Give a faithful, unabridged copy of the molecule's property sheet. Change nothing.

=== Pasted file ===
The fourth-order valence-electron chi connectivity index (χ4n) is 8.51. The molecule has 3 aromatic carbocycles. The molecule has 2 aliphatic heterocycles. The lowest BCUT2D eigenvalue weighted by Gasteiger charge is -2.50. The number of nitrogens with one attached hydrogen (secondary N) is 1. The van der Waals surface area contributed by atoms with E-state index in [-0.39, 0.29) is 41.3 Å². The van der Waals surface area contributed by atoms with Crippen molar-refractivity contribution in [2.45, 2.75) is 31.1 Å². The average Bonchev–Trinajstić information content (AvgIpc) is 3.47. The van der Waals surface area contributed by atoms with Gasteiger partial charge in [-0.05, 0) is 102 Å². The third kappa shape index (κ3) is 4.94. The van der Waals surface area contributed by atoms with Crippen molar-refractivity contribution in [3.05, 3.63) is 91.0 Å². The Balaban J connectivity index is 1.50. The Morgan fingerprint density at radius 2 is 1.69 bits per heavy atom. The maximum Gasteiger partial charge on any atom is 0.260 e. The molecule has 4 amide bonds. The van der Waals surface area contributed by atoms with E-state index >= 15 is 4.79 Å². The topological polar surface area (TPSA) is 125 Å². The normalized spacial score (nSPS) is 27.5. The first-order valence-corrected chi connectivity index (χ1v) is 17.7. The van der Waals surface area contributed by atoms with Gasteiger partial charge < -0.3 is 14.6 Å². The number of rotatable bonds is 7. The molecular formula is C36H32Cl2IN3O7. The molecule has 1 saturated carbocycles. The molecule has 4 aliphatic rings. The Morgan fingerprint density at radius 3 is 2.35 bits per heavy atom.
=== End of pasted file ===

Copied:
The fourth-order valence-electron chi connectivity index (χ4n) is 8.51. The molecule has 3 aromatic carbocycles. The molecule has 2 aliphatic heterocycles. The lowest BCUT2D eigenvalue weighted by Gasteiger charge is -2.50. The number of nitrogens with one attached hydrogen (secondary N) is 1. The van der Waals surface area contributed by atoms with E-state index in [-0.39, 0.29) is 41.3 Å². The van der Waals surface area contributed by atoms with Crippen molar-refractivity contribution in [2.45, 2.75) is 31.1 Å². The average Bonchev–Trinajstić information content (AvgIpc) is 3.47. The van der Waals surface area contributed by atoms with Gasteiger partial charge in [-0.05, 0) is 102 Å². The third kappa shape index (κ3) is 4.94. The van der Waals surface area contributed by atoms with Crippen molar-refractivity contribution in [3.05, 3.63) is 91.0 Å². The Balaban J connectivity index is 1.50. The Morgan fingerprint density at radius 2 is 1.69 bits per heavy atom. The maximum Gasteiger partial charge on any atom is 0.260 e. The molecule has 4 amide bonds. The van der Waals surface area contributed by atoms with E-state index >= 15 is 4.79 Å². The topological polar surface area (TPSA) is 125 Å². The normalized spacial score (nSPS) is 27.5. The first-order valence-corrected chi connectivity index (χ1v) is 17.7. The van der Waals surface area contributed by atoms with Gasteiger partial charge < -0.3 is 14.6 Å². The number of rotatable bonds is 7. The molecular formula is C36H32Cl2IN3O7. The molecule has 1 saturated carbocycles. The molecule has 4 aliphatic rings. The Morgan fingerprint density at radius 3 is 2.35 bits per heavy atom.